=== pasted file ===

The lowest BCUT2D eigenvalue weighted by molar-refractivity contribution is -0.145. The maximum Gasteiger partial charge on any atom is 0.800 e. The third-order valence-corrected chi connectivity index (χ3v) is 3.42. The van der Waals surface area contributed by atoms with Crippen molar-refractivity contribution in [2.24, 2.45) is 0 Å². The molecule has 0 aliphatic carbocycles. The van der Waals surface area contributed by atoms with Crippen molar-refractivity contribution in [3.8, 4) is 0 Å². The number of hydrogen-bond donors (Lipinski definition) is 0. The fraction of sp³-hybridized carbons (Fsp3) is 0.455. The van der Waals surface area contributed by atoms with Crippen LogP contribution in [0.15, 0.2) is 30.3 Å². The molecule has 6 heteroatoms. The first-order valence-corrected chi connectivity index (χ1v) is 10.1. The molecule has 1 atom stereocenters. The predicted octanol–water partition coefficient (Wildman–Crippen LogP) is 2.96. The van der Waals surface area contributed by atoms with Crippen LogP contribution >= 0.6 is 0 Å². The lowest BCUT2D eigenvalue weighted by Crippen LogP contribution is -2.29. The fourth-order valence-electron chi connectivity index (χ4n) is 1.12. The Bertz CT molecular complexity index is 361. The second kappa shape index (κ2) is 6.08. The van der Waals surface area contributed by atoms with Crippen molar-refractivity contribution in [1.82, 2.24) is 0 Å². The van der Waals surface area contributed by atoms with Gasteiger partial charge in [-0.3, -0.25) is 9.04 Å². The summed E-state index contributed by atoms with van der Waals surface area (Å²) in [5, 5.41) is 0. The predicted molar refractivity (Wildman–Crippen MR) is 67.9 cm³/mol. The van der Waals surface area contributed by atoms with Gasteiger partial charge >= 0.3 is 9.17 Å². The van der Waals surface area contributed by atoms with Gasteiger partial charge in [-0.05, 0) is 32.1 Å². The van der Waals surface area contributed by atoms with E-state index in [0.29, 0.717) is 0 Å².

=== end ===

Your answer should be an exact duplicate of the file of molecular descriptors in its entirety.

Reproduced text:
The lowest BCUT2D eigenvalue weighted by molar-refractivity contribution is -0.145. The maximum Gasteiger partial charge on any atom is 0.800 e. The third-order valence-corrected chi connectivity index (χ3v) is 3.42. The van der Waals surface area contributed by atoms with Crippen molar-refractivity contribution in [2.24, 2.45) is 0 Å². The molecule has 0 aliphatic carbocycles. The van der Waals surface area contributed by atoms with Crippen molar-refractivity contribution in [3.8, 4) is 0 Å². The number of hydrogen-bond donors (Lipinski definition) is 0. The fraction of sp³-hybridized carbons (Fsp3) is 0.455. The van der Waals surface area contributed by atoms with Crippen LogP contribution in [0.15, 0.2) is 30.3 Å². The molecule has 6 heteroatoms. The first-order valence-corrected chi connectivity index (χ1v) is 10.1. The molecule has 1 atom stereocenters. The predicted octanol–water partition coefficient (Wildman–Crippen LogP) is 2.96. The van der Waals surface area contributed by atoms with Crippen LogP contribution >= 0.6 is 0 Å². The lowest BCUT2D eigenvalue weighted by Crippen LogP contribution is -2.29. The fourth-order valence-electron chi connectivity index (χ4n) is 1.12. The Bertz CT molecular complexity index is 361. The second kappa shape index (κ2) is 6.08. The van der Waals surface area contributed by atoms with Crippen molar-refractivity contribution in [1.82, 2.24) is 0 Å². The van der Waals surface area contributed by atoms with Gasteiger partial charge in [-0.3, -0.25) is 9.04 Å². The summed E-state index contributed by atoms with van der Waals surface area (Å²) in [5, 5.41) is 0. The predicted molar refractivity (Wildman–Crippen MR) is 67.9 cm³/mol. The van der Waals surface area contributed by atoms with Gasteiger partial charge >= 0.3 is 9.17 Å². The van der Waals surface area contributed by atoms with Gasteiger partial charge in [-0.05, 0) is 32.1 Å². The van der Waals surface area contributed by atoms with E-state index in [0.29, 0.717) is 0 Å².